The Lakers released an official response Monday night, indicating that they received an email from the Sixers in November asking if Simmons would be able to speak with Johnson.

Earlier Monday, Brand said on 97.5 The Fanatic that he declined to give Johnson and Lakers general manager Rob Pelinka permission to talk with Simmons

Johnson's decision Sunday before the Sixers' 143-120 win over the Lakers to mention the possibility of working with Simmons this summer was unusual, and it's certainly grabbed a few headlines.

The notion that Simmons would want to learn from Johnson isn't so odd. Simmons is obviously not at a Hall of Fame level yet, but his game has justifiably drawn comparisons to Johnson's. His 12 regular-season triple-doubles last season passed Johnson for second-most ever by a rookie, behind only Oscar Robertson.

Click here to download the MyTeams App by NBC Sports! Receive comprehensive coverage of your teams and stream the Flyers, Sixers and Phillies games easily on your device.

More on the Sixers

Sixers weekly observations: 'The window is now,' challenges for Brett Brown, human side of Markelle Fultz saga

Sixers weekly observations: 'The window is now,' challenges for Brett Brown, human side of Markelle Fultz saga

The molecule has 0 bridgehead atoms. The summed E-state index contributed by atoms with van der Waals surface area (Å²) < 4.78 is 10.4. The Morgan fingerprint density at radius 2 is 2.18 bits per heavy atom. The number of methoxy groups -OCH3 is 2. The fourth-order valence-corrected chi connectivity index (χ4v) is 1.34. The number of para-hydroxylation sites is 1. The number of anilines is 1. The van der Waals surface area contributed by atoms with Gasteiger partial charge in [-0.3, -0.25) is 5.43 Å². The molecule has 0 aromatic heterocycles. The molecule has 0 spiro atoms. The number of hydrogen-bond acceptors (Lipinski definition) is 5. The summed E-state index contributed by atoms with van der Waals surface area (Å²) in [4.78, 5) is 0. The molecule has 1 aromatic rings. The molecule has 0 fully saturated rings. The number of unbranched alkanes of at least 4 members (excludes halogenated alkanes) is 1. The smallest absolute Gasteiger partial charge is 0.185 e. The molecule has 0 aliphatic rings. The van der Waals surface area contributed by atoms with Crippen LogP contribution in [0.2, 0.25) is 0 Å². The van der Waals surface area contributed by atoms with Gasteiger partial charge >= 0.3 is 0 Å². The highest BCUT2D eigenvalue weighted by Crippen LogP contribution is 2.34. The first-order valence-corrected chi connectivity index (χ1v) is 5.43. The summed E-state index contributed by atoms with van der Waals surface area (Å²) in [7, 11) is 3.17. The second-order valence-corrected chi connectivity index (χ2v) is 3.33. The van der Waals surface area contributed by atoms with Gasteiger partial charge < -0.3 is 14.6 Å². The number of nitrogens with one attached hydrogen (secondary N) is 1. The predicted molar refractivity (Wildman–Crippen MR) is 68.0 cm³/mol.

We usually begin these weekly observations with a review of how the Sixers fared on the court over the past seven days. After the acquisition of five players and the departure of four, that doesn’t feel especially relevant.

But, in case you forgot, the Sixers lost to the Raptors on Tuesday and beat the Nuggets on Friday. 

'The window is now'

One of the more interesting parts of Elton Brand’s press conference Friday was his rationale for the bold Tobias Harris trade. Of course Brand cited Harris’ ability and seemingly excellent fit on the Sixers, but he also discussed the overarching philosophy of the deal. 

He attributed his move, in part, to the development of his two youngest stars.

“Joel Embiid, seeing his growth. Ben Simmons, seeing his growth,” Brand said. “They’re rapidly improved over the past season. The window is now. Our opportunity is now. So once I saw that window, we discussed taking a shot at it now, because who knows how long this window is going to be open.”